Promising New Approach to Treat AIDS


March 3, 2011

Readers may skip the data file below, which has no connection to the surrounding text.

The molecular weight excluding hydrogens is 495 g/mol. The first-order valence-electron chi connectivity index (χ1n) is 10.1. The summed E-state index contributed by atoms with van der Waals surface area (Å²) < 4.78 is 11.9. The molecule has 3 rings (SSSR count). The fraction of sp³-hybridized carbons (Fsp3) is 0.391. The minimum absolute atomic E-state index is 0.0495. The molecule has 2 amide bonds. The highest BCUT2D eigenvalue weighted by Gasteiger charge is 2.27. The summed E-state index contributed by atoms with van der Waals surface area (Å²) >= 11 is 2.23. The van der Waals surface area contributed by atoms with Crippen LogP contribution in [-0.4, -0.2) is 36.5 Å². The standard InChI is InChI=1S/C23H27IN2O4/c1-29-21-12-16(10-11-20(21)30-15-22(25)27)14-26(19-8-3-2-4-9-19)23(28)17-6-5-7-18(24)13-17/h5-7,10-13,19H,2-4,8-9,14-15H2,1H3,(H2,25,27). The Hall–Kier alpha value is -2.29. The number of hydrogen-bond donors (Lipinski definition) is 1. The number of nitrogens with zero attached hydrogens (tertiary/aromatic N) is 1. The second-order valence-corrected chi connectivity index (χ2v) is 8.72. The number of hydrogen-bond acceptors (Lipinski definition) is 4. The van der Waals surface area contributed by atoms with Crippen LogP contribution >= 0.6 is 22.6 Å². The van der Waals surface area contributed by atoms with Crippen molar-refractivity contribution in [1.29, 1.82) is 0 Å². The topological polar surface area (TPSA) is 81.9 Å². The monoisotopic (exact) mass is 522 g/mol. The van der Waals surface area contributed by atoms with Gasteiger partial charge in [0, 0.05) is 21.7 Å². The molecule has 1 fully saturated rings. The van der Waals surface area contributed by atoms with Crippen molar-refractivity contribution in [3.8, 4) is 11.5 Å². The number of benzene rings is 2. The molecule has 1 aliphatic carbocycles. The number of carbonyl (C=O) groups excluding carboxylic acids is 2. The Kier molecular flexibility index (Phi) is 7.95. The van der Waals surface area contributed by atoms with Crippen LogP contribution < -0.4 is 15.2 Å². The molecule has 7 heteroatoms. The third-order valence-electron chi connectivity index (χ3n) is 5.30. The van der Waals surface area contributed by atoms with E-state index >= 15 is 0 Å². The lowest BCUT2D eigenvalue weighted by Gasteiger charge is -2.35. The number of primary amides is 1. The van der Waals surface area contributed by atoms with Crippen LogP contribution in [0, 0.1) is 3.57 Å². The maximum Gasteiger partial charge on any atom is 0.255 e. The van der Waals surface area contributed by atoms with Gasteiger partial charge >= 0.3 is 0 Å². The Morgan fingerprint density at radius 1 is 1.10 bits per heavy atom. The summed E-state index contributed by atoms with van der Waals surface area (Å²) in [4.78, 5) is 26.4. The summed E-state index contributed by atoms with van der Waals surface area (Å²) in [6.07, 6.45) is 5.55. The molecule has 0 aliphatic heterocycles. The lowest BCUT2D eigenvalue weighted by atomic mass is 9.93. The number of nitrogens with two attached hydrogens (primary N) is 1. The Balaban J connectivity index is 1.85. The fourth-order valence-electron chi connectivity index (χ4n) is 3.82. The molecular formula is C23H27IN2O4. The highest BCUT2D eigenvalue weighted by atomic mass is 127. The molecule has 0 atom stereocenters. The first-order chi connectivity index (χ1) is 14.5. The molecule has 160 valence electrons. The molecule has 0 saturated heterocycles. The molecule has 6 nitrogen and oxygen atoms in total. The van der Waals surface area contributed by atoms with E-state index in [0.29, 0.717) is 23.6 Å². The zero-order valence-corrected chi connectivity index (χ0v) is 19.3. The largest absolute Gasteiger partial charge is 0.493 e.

In continuing coverage, the Today Show, the Philadelphia Inquirer, and Nature, among other outlets, covered interim results of a Penn AIDS clinical trial presented at this week's Conference on Retroviruses and Opportunistic Infections. The concept is based on the case of an AIDS patient who seems to be cured after getting blood cells from a donor with natural immunity to HIV nearly four years ago in Berlin. Researchers are seeking a more practical way to achieve similar immunity using patients' own blood cells. Some people (about 1 percent of whites) lack both copies of the CCR5 gene and are naturally resistant to HIV. One such person donated blood stem cells in 2007 to an American man living in Berlin who had leukemia and HIV. The cell transplant appears to have cured both problems, but finding such donors for everyone with HIV is impossible, and transplants are medically risky. So scientists wondered: Could a patient's own cells be used to knock our the CCR5 gene and create resistance to HIV? Carl June, MD, professor of Pathology and Laboratory Medicine; Pablo Tebas, MD, director, AIDS Clinical Trials Unit; and a Penn clinical trial participant were mentioned. Read More

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